5 steps to measure your mission

Do you know how well your nonprofit is doing to meet its mission? Is your team able to reflect on ways to improve at meeting your mission? Nonprofits that make their missions measurable can build the tools to improve their effectiveness.

Imagine the difference for our communities if every nonprofit could improve its performance at meeting its mission. Based on nonprofit Theory of Change, here are five steps nonprofits can take to prepare to improve mission performance, starting with the two foundational mission commitments:

1. Define who the nonprofit commits to engage.

Who do we live and die for? Who is our target population? This can be:

  • Individuals, for example: parents of color with school-age children in Boston
  • Organizations, for example: environmental nonprofits in Vermont
  • A community, for example: the Logan Square neighborhood of Chicago

Then you can define key measurable, observable characteristics of your target population:

  • Demographics: For individuals, where are they? How old are they/their children? For organizations, how big are they or what kinds of missions do they have? For communities, what are the boundary lines?
  • Assets or strengths: What are they good at? What assets do they bring to the table?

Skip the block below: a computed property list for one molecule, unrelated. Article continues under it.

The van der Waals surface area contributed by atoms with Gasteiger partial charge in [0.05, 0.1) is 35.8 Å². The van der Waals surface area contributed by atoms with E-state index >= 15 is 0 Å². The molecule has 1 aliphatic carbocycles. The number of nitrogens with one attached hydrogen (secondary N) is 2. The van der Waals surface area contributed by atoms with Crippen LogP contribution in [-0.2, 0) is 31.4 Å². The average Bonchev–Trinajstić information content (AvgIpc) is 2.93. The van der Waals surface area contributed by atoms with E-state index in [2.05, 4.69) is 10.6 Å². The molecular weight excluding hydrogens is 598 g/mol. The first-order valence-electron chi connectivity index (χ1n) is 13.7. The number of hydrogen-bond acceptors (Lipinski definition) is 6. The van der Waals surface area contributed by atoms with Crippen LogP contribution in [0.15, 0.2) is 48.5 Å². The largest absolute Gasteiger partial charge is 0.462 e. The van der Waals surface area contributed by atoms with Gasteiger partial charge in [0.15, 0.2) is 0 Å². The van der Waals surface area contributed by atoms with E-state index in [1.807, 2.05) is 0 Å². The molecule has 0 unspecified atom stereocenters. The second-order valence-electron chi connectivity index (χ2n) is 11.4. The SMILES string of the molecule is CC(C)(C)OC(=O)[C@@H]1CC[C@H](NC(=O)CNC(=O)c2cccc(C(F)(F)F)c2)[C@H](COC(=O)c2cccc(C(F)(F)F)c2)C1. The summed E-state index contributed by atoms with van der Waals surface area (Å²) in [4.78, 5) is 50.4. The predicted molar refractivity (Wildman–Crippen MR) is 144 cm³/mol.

• Challenges: What challenges do they bring to the process. What help do they need from you?

2. Agree to what end the nonprofit commits to engage them.

There are three kinds of nonprofit missions, each a different way to answer the question “To what end?”

Some nonprofits are accountable to provide basic needs: food, shelter, safety, or clothing; for example a food pantry or the Red Cross. Basic needs are those without which one cannot live, the base of Maslow’s hierarchy of needs.

Some nonprofits are accountable to deliver a specific quality service, for example a liberal arts education, health care, ballet performance, or museum experience.

Some nonprofits commit to help participants climb an outcomes ladder. Outcomes are meaningful, intentional, sustained changes in people’s lives. Here is an example showing how a child learns to read: